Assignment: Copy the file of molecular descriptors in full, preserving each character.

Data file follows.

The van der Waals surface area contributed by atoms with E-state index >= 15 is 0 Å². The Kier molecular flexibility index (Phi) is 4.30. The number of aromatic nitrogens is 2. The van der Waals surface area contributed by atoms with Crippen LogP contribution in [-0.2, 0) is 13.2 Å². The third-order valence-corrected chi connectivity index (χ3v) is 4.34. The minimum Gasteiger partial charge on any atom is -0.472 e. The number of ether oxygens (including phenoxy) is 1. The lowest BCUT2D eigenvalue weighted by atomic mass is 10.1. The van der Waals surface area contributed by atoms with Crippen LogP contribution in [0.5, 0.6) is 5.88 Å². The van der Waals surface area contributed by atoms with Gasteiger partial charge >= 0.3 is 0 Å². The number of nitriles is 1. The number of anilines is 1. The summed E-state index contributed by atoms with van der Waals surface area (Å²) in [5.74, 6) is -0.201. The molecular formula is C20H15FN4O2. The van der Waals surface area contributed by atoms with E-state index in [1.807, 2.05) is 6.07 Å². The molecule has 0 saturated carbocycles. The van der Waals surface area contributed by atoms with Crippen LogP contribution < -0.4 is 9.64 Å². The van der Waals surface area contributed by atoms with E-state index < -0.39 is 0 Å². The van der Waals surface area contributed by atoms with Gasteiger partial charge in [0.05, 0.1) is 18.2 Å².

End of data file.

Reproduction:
The van der Waals surface area contributed by atoms with E-state index >= 15 is 0 Å². The Kier molecular flexibility index (Phi) is 4.30. The number of aromatic nitrogens is 2. The van der Waals surface area contributed by atoms with Crippen LogP contribution in [-0.2, 0) is 13.2 Å². The third-order valence-corrected chi connectivity index (χ3v) is 4.34. The minimum Gasteiger partial charge on any atom is -0.472 e. The number of ether oxygens (including phenoxy) is 1. The lowest BCUT2D eigenvalue weighted by atomic mass is 10.1. The van der Waals surface area contributed by atoms with Crippen LogP contribution in [0.5, 0.6) is 5.88 Å². The van der Waals surface area contributed by atoms with Gasteiger partial charge >= 0.3 is 0 Å². The number of nitriles is 1. The number of anilines is 1. The summed E-state index contributed by atoms with van der Waals surface area (Å²) in [5.74, 6) is -0.201. The molecular formula is C20H15FN4O2. The van der Waals surface area contributed by atoms with E-state index in [1.807, 2.05) is 6.07 Å². The molecule has 0 saturated carbocycles. The van der Waals surface area contributed by atoms with Crippen LogP contribution < -0.4 is 9.64 Å². The van der Waals surface area contributed by atoms with E-state index < -0.39 is 0 Å². The van der Waals surface area contributed by atoms with Gasteiger partial charge in [0.05, 0.1) is 18.2 Å².